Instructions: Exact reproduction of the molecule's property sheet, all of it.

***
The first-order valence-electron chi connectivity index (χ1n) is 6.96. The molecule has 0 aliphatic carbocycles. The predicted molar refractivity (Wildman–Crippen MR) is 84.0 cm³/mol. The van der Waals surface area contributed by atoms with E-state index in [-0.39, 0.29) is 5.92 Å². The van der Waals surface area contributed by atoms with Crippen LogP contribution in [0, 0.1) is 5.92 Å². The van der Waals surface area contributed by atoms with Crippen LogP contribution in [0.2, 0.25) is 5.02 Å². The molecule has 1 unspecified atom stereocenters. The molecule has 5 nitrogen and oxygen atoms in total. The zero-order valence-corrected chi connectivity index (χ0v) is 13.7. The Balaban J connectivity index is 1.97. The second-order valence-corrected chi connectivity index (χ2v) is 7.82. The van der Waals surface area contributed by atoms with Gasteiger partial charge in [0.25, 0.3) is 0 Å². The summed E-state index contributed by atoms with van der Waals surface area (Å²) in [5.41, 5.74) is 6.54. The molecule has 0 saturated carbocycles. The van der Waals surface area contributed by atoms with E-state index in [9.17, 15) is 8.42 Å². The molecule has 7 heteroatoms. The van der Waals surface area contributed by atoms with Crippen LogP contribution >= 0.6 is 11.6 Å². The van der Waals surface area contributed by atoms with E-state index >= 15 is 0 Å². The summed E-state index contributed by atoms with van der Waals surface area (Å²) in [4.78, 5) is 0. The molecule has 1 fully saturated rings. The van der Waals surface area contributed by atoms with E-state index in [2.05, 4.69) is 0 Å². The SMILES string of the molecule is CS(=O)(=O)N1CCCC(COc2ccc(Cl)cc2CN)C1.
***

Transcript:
The first-order valence-electron chi connectivity index (χ1n) is 6.96. The molecule has 0 aliphatic carbocycles. The predicted molar refractivity (Wildman–Crippen MR) is 84.0 cm³/mol. The van der Waals surface area contributed by atoms with E-state index in [-0.39, 0.29) is 5.92 Å². The van der Waals surface area contributed by atoms with Crippen LogP contribution in [0, 0.1) is 5.92 Å². The van der Waals surface area contributed by atoms with Crippen LogP contribution in [0.2, 0.25) is 5.02 Å². The molecule has 1 unspecified atom stereocenters. The molecule has 5 nitrogen and oxygen atoms in total. The zero-order valence-corrected chi connectivity index (χ0v) is 13.7. The Balaban J connectivity index is 1.97. The second-order valence-corrected chi connectivity index (χ2v) is 7.82. The van der Waals surface area contributed by atoms with Gasteiger partial charge in [0.25, 0.3) is 0 Å². The summed E-state index contributed by atoms with van der Waals surface area (Å²) in [5.41, 5.74) is 6.54. The molecule has 0 saturated carbocycles. The van der Waals surface area contributed by atoms with E-state index in [9.17, 15) is 8.42 Å². The molecule has 7 heteroatoms. The van der Waals surface area contributed by atoms with Crippen LogP contribution >= 0.6 is 11.6 Å². The van der Waals surface area contributed by atoms with E-state index >= 15 is 0 Å². The summed E-state index contributed by atoms with van der Waals surface area (Å²) in [4.78, 5) is 0. The molecule has 1 fully saturated rings. The van der Waals surface area contributed by atoms with E-state index in [2.05, 4.69) is 0 Å². The SMILES string of the molecule is CS(=O)(=O)N1CCCC(COc2ccc(Cl)cc2CN)C1.